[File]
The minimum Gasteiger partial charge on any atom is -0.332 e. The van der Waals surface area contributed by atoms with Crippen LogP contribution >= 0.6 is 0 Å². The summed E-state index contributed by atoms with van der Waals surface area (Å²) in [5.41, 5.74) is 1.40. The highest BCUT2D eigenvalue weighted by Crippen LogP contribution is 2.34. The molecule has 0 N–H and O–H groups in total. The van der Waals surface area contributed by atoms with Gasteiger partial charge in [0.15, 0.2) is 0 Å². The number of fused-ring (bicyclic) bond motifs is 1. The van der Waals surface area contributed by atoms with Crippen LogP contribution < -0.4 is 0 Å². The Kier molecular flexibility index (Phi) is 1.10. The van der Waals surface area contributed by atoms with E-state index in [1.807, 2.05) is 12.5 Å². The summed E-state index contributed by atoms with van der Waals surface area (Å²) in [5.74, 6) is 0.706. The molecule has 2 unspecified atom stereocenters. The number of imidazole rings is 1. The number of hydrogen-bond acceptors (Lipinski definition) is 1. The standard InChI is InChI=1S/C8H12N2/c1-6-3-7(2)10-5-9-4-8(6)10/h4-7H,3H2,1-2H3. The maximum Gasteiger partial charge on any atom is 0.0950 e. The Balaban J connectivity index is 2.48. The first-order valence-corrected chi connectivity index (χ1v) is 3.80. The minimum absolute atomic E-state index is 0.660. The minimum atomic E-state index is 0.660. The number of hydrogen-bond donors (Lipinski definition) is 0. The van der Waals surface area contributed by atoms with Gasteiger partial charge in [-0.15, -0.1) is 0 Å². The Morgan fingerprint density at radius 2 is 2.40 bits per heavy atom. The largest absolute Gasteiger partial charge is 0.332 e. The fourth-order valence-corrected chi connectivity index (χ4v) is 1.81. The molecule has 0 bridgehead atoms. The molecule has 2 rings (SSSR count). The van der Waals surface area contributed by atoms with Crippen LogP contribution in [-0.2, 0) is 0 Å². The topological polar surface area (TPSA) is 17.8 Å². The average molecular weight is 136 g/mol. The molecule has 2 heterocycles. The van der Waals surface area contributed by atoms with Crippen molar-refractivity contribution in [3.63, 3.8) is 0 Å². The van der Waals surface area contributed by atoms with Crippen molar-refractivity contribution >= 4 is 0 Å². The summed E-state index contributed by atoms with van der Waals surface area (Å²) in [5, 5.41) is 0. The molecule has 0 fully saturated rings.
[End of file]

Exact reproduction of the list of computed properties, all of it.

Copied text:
The minimum Gasteiger partial charge on any atom is -0.332 e. The van der Waals surface area contributed by atoms with Crippen LogP contribution >= 0.6 is 0 Å². The summed E-state index contributed by atoms with van der Waals surface area (Å²) in [5.41, 5.74) is 1.40. The highest BCUT2D eigenvalue weighted by Crippen LogP contribution is 2.34. The molecule has 0 N–H and O–H groups in total. The van der Waals surface area contributed by atoms with Gasteiger partial charge in [0.15, 0.2) is 0 Å². The number of fused-ring (bicyclic) bond motifs is 1. The van der Waals surface area contributed by atoms with Crippen LogP contribution < -0.4 is 0 Å². The Kier molecular flexibility index (Phi) is 1.10. The van der Waals surface area contributed by atoms with E-state index in [1.807, 2.05) is 12.5 Å². The summed E-state index contributed by atoms with van der Waals surface area (Å²) in [5.74, 6) is 0.706. The molecule has 2 unspecified atom stereocenters. The number of imidazole rings is 1. The number of hydrogen-bond acceptors (Lipinski definition) is 1. The standard InChI is InChI=1S/C8H12N2/c1-6-3-7(2)10-5-9-4-8(6)10/h4-7H,3H2,1-2H3. The maximum Gasteiger partial charge on any atom is 0.0950 e. The Balaban J connectivity index is 2.48. The first-order valence-corrected chi connectivity index (χ1v) is 3.80. The minimum absolute atomic E-state index is 0.660. The minimum atomic E-state index is 0.660. The number of hydrogen-bond donors (Lipinski definition) is 0. The van der Waals surface area contributed by atoms with Gasteiger partial charge in [-0.15, -0.1) is 0 Å². The Morgan fingerprint density at radius 2 is 2.40 bits per heavy atom. The largest absolute Gasteiger partial charge is 0.332 e. The fourth-order valence-corrected chi connectivity index (χ4v) is 1.81. The molecule has 0 bridgehead atoms. The molecule has 2 rings (SSSR count). The van der Waals surface area contributed by atoms with Crippen LogP contribution in [-0.2, 0) is 0 Å². The topological polar surface area (TPSA) is 17.8 Å². The average molecular weight is 136 g/mol. The molecule has 2 heterocycles. The van der Waals surface area contributed by atoms with Crippen molar-refractivity contribution in [3.63, 3.8) is 0 Å². The van der Waals surface area contributed by atoms with Crippen molar-refractivity contribution >= 4 is 0 Å². The summed E-state index contributed by atoms with van der Waals surface area (Å²) in [5, 5.41) is 0. The molecule has 0 fully saturated rings.